Things are about to get worse for Canadian real estate, according to a credit rating giant. Fitch Ratings dropped its latest analysis to clients on risk in the mortgage bond market. The agency’s analysis shows high flying global real estate prices are likely to correct, with Canada expected to experience one of the biggest booms and busts in the world. Rising mortgage rates and deteriorating economic conditions are seen driving the delinquency rate higher, but not above pre-2020 levels.
The agency estimates Canadian real estate prices were 29% overvalued at the end of 2022. With surging wages, falling home prices, and rate stabilization—they believe the overvaluation will come down sharply in the coming months. Though they don’t expect the overvaluation to completely disappear, especially in Toronto and Vancouver. They’ll take large hits though.
Mortgage payments are on the rise, providing a little stress for a share of households. The agency found fixed rate mortgage borrowers have seen monthly payments rise $300 on average. Variable rate mortgage borrowers took a bigger hit, with an average increase of $700 per month. Though there’s a few reasons to believe the potential economic fallout presented in the media is overamplified.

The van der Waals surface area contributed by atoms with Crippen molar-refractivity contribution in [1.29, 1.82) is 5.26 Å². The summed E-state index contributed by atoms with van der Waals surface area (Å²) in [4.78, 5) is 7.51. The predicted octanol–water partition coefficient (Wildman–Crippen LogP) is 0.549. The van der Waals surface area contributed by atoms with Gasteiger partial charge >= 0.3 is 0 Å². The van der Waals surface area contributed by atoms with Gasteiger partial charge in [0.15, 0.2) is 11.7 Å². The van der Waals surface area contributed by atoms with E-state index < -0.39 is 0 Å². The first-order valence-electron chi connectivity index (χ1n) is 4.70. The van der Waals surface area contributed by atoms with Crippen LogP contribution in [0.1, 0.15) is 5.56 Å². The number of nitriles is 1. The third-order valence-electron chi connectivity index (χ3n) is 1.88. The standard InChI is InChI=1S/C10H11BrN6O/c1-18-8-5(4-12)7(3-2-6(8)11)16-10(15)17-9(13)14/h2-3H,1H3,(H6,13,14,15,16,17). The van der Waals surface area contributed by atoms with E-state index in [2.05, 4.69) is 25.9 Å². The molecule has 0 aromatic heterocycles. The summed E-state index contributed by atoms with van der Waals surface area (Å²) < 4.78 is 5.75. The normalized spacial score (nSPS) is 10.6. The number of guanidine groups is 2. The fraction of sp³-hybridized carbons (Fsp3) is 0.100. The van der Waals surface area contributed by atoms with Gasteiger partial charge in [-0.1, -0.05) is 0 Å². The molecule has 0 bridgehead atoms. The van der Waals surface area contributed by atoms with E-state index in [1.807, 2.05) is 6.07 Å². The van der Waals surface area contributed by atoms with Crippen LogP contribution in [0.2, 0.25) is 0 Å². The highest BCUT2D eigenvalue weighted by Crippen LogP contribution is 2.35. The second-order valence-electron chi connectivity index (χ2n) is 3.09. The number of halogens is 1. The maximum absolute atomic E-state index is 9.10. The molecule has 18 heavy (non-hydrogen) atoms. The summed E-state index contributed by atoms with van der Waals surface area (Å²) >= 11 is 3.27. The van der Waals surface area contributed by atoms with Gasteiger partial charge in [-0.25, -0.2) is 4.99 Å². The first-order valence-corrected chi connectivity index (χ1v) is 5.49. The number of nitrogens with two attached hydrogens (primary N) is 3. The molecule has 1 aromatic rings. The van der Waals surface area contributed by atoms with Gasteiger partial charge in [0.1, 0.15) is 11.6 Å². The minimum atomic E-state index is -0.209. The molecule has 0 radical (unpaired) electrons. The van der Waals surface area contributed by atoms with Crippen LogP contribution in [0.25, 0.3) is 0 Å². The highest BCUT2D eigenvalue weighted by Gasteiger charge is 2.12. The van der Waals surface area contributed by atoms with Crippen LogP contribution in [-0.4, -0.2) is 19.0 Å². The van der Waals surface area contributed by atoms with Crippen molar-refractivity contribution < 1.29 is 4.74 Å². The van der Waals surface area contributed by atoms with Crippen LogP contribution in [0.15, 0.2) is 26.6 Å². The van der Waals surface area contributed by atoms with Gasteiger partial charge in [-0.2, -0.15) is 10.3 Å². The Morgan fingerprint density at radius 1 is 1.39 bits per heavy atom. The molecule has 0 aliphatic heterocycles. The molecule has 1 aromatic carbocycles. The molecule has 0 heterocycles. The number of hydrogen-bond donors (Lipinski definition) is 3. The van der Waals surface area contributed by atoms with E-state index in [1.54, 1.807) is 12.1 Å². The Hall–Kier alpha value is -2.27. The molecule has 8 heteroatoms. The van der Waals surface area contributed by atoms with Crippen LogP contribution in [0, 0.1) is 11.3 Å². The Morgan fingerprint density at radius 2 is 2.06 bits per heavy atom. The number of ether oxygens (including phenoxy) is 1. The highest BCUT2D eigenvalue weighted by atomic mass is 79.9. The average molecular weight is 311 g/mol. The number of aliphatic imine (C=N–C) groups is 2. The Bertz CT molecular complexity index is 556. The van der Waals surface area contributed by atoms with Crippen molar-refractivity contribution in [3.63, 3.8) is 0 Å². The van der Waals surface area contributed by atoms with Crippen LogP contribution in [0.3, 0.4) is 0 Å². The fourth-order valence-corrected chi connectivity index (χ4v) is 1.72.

Not as many people are exposed to variable rate mortgages, and many experienced a boost in savings. Only a third of households have a mortgage, and of those Fitch estimates 70% are on five-year fixed rate terms. That’s a very tiny segment exposed to a sharply rising overnight rate, and there are tools to mitigate the pain such as extending amortizations.
Still, when combined with weakening economic conditions, delinquencies will rise. The agency is forecasting the arrears rate will climb 64% to 0.23 points of mortgages in 2024. It’s a sharp increase from current levels, but still below pre-2020 levels. Velocity might make it feel like there’s a big change, especially if you’re suddenly seeing power of sales when they have been scarce for so long.
Since 2020, cheap credit and assistance preventing defaults, distorted the system. As that credit gets worked out of the system and defaults normalize to non-stimulus conditions, things are seen as returning towards pre-2020 metrics when it comes to defaults and sales. Prices appear to be the only exception when it comes to their forecast.
Home prices aren’t seen as fully correcting the overvaluation. The agency explained these expectations are based on the US having a mild recession. Since the trade relationship is so close, the size of an American downturn is an important factor. If things erode in the US worse-than-expected, they warn it can test Canada’s resilience.